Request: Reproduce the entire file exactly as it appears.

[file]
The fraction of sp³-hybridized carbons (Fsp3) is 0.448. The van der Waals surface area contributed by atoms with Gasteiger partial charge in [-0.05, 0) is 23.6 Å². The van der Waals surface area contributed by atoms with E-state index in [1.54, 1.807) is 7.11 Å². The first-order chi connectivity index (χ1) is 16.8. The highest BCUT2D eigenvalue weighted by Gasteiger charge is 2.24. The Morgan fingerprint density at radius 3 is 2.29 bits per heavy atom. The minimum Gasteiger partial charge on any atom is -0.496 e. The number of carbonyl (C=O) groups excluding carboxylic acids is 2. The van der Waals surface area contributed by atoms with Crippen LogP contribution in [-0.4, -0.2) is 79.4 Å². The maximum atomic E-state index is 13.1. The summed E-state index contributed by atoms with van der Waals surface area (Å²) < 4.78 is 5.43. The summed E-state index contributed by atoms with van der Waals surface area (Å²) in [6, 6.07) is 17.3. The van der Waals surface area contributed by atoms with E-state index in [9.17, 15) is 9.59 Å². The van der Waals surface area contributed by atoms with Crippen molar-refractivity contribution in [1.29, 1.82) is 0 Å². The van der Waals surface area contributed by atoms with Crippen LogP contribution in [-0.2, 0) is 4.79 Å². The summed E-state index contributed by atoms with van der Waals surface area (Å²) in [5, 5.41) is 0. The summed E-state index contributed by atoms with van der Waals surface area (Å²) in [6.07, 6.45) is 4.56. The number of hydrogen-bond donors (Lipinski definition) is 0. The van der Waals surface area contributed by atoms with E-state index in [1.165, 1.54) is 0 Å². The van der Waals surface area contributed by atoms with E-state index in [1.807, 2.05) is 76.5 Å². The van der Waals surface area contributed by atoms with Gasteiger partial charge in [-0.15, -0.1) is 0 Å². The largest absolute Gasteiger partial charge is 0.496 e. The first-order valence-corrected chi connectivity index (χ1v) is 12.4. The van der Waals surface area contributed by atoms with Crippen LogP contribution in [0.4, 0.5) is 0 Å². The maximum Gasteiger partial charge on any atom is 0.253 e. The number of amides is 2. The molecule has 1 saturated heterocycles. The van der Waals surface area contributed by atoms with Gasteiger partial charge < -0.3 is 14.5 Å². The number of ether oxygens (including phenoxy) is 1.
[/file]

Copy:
The fraction of sp³-hybridized carbons (Fsp3) is 0.448. The van der Waals surface area contributed by atoms with Gasteiger partial charge in [-0.05, 0) is 23.6 Å². The van der Waals surface area contributed by atoms with E-state index in [1.54, 1.807) is 7.11 Å². The first-order chi connectivity index (χ1) is 16.8. The highest BCUT2D eigenvalue weighted by Gasteiger charge is 2.24. The Morgan fingerprint density at radius 3 is 2.29 bits per heavy atom. The minimum Gasteiger partial charge on any atom is -0.496 e. The number of carbonyl (C=O) groups excluding carboxylic acids is 2. The van der Waals surface area contributed by atoms with Crippen LogP contribution in [-0.4, -0.2) is 79.4 Å². The maximum atomic E-state index is 13.1. The summed E-state index contributed by atoms with van der Waals surface area (Å²) < 4.78 is 5.43. The summed E-state index contributed by atoms with van der Waals surface area (Å²) in [6, 6.07) is 17.3. The van der Waals surface area contributed by atoms with E-state index in [9.17, 15) is 9.59 Å². The van der Waals surface area contributed by atoms with Crippen molar-refractivity contribution in [1.29, 1.82) is 0 Å². The van der Waals surface area contributed by atoms with Crippen LogP contribution in [-0.2, 0) is 4.79 Å². The summed E-state index contributed by atoms with van der Waals surface area (Å²) in [5, 5.41) is 0. The summed E-state index contributed by atoms with van der Waals surface area (Å²) in [6.07, 6.45) is 4.56. The number of hydrogen-bond donors (Lipinski definition) is 0. The van der Waals surface area contributed by atoms with E-state index in [1.165, 1.54) is 0 Å². The van der Waals surface area contributed by atoms with E-state index in [1.807, 2.05) is 76.5 Å². The van der Waals surface area contributed by atoms with Gasteiger partial charge in [-0.15, -0.1) is 0 Å². The largest absolute Gasteiger partial charge is 0.496 e. The first-order valence-corrected chi connectivity index (χ1v) is 12.4. The van der Waals surface area contributed by atoms with Crippen LogP contribution in [0.4, 0.5) is 0 Å². The maximum Gasteiger partial charge on any atom is 0.253 e. The number of amides is 2. The molecule has 1 saturated heterocycles. The van der Waals surface area contributed by atoms with Gasteiger partial charge < -0.3 is 14.5 Å². The number of ether oxygens (including phenoxy) is 1.